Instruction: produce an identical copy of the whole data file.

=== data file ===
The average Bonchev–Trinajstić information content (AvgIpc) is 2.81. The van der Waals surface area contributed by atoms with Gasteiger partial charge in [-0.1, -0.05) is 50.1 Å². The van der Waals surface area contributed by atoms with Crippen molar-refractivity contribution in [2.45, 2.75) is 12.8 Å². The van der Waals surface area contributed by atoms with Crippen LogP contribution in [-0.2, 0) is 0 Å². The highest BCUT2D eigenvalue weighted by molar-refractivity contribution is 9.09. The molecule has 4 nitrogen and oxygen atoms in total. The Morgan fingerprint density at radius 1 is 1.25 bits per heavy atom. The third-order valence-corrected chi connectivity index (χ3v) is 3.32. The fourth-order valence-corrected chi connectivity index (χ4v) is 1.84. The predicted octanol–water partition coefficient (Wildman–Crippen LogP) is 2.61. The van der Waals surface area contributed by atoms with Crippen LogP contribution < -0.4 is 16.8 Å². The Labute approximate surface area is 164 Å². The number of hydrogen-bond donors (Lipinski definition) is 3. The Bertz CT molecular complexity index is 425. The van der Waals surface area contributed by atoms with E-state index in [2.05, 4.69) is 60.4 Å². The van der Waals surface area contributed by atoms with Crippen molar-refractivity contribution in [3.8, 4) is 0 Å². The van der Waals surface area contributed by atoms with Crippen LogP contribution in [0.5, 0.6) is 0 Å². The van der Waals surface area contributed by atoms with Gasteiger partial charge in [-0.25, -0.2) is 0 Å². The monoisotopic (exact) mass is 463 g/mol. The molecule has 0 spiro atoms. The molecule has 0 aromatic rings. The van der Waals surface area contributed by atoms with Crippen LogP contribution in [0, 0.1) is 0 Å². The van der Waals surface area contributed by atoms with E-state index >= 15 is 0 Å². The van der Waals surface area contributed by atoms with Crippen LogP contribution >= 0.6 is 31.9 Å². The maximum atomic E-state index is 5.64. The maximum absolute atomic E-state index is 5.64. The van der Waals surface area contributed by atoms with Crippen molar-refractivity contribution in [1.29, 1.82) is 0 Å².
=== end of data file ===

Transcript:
The average Bonchev–Trinajstić information content (AvgIpc) is 2.81. The van der Waals surface area contributed by atoms with Gasteiger partial charge in [-0.1, -0.05) is 50.1 Å². The van der Waals surface area contributed by atoms with Crippen molar-refractivity contribution in [2.45, 2.75) is 12.8 Å². The van der Waals surface area contributed by atoms with Crippen LogP contribution in [-0.2, 0) is 0 Å². The highest BCUT2D eigenvalue weighted by molar-refractivity contribution is 9.09. The molecule has 4 nitrogen and oxygen atoms in total. The Morgan fingerprint density at radius 1 is 1.25 bits per heavy atom. The third-order valence-corrected chi connectivity index (χ3v) is 3.32. The fourth-order valence-corrected chi connectivity index (χ4v) is 1.84. The predicted octanol–water partition coefficient (Wildman–Crippen LogP) is 2.61. The van der Waals surface area contributed by atoms with Crippen LogP contribution < -0.4 is 16.8 Å². The Labute approximate surface area is 164 Å². The number of hydrogen-bond donors (Lipinski definition) is 3. The Bertz CT molecular complexity index is 425. The van der Waals surface area contributed by atoms with E-state index in [2.05, 4.69) is 60.4 Å². The van der Waals surface area contributed by atoms with Crippen molar-refractivity contribution in [3.8, 4) is 0 Å². The van der Waals surface area contributed by atoms with Crippen LogP contribution in [0.5, 0.6) is 0 Å². The van der Waals surface area contributed by atoms with Gasteiger partial charge in [-0.25, -0.2) is 0 Å². The monoisotopic (exact) mass is 463 g/mol. The molecule has 0 spiro atoms. The molecule has 0 aromatic rings. The van der Waals surface area contributed by atoms with Crippen LogP contribution in [0, 0.1) is 0 Å². The van der Waals surface area contributed by atoms with E-state index >= 15 is 0 Å². The van der Waals surface area contributed by atoms with Crippen LogP contribution >= 0.6 is 31.9 Å². The maximum atomic E-state index is 5.64. The maximum absolute atomic E-state index is 5.64. The van der Waals surface area contributed by atoms with Crippen molar-refractivity contribution in [1.29, 1.82) is 0 Å².